Another instance where modern technology combined with tight regulations for engine size and turbo pressure combined to create increased power, response, and fuel efficiency. Using digital sensors to monitor an engine’s temperatures, firing efficiency, fuel and air flow, Porsche engineers were able to control all functions of a racing engine to provide dramatically performance. As environmental and fuel-efficiency regulations forced changes to production vehicles, that same technology combined to meet greater standards for running cleaner while at the same time generating greater power from the same relatively-small displacement Porsche engines. On track for the first time in 1982 in a Porsche 956 and then on the road in 1984 in a Porsche 911 Carrera 3.2.
7. Sporty All Wheel Drive:
Previous to the 1980s, all wheel drive was for clunky Jeeps and SUVs, vehicles used primarily for off-road or bad weather. Commencing with its 959 super-car (and its racing cousin the 961), Porsche was able to develop an all wheel drive system that enhanced both handling and safety for smooth road driving. Using a system that electronically and hydraulically monitored and controlled the amount of drive to each wheel independently, modern AWD systems contribute to a much superior dynamic car balance during driving. First seen on the track (it’s a bit of a cheat) in 1986 in the Porsche 959 and in production in 1988 in the Porsche 911 Carrera 4 (964)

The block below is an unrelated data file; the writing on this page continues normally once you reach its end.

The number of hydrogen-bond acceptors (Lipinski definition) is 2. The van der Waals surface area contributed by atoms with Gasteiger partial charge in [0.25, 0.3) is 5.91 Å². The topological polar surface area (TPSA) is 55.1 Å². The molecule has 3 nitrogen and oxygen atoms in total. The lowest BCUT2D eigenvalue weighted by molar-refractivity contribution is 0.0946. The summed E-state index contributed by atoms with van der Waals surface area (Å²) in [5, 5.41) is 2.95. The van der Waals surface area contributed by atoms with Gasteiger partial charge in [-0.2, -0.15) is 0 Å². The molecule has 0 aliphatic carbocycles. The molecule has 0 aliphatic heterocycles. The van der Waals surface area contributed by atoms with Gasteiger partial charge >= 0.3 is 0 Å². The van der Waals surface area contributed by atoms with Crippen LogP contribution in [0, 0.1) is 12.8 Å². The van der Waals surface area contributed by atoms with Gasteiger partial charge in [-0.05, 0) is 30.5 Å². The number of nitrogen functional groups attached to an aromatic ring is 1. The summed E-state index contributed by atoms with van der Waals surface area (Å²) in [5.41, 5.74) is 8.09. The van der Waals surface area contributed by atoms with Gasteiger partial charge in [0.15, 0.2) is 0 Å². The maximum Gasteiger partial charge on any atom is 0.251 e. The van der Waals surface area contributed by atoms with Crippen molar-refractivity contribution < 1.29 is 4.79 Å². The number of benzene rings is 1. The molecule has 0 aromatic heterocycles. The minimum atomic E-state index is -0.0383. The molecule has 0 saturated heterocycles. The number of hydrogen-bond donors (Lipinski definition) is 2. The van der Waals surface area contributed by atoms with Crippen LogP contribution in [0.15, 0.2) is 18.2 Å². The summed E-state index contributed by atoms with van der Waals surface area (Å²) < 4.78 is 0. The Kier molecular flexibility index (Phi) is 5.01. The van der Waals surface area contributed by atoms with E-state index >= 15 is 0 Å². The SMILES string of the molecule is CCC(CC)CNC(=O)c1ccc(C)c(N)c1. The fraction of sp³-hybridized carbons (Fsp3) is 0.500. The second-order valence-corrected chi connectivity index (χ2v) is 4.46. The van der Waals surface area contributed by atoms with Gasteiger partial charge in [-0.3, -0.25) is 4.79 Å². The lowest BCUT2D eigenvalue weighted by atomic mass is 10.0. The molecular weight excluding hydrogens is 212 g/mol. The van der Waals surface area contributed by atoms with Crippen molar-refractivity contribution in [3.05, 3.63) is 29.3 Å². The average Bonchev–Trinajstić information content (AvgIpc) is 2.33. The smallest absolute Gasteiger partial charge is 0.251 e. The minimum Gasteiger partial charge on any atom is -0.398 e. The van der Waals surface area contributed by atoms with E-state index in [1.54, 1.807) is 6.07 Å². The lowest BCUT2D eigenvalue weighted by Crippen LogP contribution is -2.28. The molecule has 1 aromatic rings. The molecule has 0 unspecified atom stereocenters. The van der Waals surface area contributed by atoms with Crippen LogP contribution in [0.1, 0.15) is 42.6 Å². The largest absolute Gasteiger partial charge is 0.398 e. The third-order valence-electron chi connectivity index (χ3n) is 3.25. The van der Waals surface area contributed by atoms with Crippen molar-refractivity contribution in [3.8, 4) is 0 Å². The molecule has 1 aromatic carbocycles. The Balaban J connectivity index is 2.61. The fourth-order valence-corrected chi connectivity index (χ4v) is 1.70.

8. Ceramic Brakes:
Once again, management of brake heat contributed to a dramatic increase in braking power. Composite ceramic discs function with much more efficiency over their steel counterparts. Though racing carbon-fiber brakes wear too rapidly for regular street use, modern composite ceramic brakes provide much improved brake wear for the average user. First seen on the track in 1991 in a Porsche 962 and then on a road going Porsche in 2001 in a 911 Turbo S.